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Red-billed oxpecker


Red-billed oxpecker
Photo Information
Copyright: Peter Thomas (FunkyMunky) Gold Star Critiquer/Gold Note Writer [C: 146 W: 0 N: 608] (3154)
Genre: Animals
Medium: Color
Date Taken: 2011-06-06
Categories: Birds
Camera: Canon EOS 450D, Sigma DG 150-500 mm APO HSM OS
Exposure: f/6.3, 1/100 seconds
More Photo Info: [view]
Photo Version: Original Version
Date Submitted: 2011-06-19 19:35
Viewed: 3008
Points: 10
[Note Guidelines] Photographer's Note
Photo taken during our recent visit to Kruger National Park. This bird is feeding on a giraffe.
The Red-billed Oxpecker, Buphagus erythrorhynchus, is a passerine bird in the starling and myna family Sturndidae; some ornithologists regard the Oxpeckers to be in a family by themselves, the Buphagidae. It is native to the savannah of sub-Saharan Africa, from the Central African Republic east to Sudan and south to northern and eastern South Africa.
The Red-billed Oxpecker nests in tree holes lined with hair plucked from livestock. It lays 2-5 eggs, with three being the average. Outside the breeding season it forms large, chattery flocks.


The Red-billed Oxpecker feeds on ticks found on other animals such as this impala
The preferred habitat is open country, and the Red-billed Oxpecker eats insects. Both the English and scientific names arise from this species' habit of perching on large wild and domesticated mammals such as cattle and eating ticks. An adult will take nearly 100 engorged female Boophilus decoloratus ticks, or more than 12,000 larvae in a day.
However, their favorite food is blood, and while they may take on ticks bloated with blood, they also feed on it directly, pecking at the mammal's wounds to keep them open to more parasites. So, what good the bird does for the mammal is negated by it keeping the wounds open to parasites and disease.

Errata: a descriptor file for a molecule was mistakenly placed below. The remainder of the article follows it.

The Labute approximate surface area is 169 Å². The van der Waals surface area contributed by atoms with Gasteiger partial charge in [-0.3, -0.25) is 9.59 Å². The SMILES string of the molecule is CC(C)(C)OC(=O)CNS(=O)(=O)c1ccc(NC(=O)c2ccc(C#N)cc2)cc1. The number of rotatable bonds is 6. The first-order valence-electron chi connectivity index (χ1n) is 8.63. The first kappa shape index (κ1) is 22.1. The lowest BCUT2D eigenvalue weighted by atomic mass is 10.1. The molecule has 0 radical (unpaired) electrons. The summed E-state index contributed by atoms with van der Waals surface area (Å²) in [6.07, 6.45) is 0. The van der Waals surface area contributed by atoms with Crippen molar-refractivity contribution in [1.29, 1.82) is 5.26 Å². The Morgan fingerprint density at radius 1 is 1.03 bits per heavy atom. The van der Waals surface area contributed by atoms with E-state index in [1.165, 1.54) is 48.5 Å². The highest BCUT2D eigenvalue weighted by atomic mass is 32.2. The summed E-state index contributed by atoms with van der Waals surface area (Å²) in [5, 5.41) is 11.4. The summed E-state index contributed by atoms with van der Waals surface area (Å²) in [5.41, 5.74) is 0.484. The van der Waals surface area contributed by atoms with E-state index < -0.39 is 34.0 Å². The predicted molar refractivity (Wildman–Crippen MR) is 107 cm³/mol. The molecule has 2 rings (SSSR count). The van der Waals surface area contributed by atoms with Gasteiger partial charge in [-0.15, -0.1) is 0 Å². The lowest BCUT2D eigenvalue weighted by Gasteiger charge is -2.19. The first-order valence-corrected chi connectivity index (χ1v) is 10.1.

This is a medium-sized passerine, 20 cm long with strong feet. The Red-billed Oxpecker has plain brown upperparts and head, buff underparts and a pale rump. The bill is red, and adults have a yellow eyering, both clear distinctions from the related Yellow-billed Oxpecker. Its flight is strong and direct, and the call is a hissy crackling trik-quisss.

aruntp, bungbing, Mamagolo2 has marked this note useful
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Critiques [Translate]

excellent capture, and very interesting info,

congratulations for the picture,

have a nice day,

ciao, tino

  • Great 
  • aruntp Gold Star Critiquer/Gold Note Writer [C: 590 W: 1 N: 357] (5379)
  • [2011-06-19 22:32]

great image. all species are dependent on each other, a great example you shown. thanks for sharing. good clarity

  • Great 
  • lousat Gold Star Critiquer/Gold Star Workshop Editor/Gold Note Writer [C: 6507 W: 89 N: 15620] (65341)
  • [2011-06-20 8:40]

Hi Peter,this is a great scoop,and the background made in giraffe skin is very original and maybe a first time on TN..ehee...magnificent oxpecker,great great sharpness,timing and colors.Nice to see something to different on TN!Thanks for share,have a nice week,Luciano.

Hello Peter,
Very nice captured of this bird, lovely natural colours and very interesting info, really nice nature shot,
Thanks for sharing and have a goodnight,
Best Regards,
Bungbing.

Hello Peter,
Great minds think alike because I've also got some shots like this one. It's difficult to get these birds to sit still so what better shot than on a giraffe. I'll place mine later. I like the way the bird stands out against the giraffe. Very well done my friend. Good notes too.
Regards
Natley

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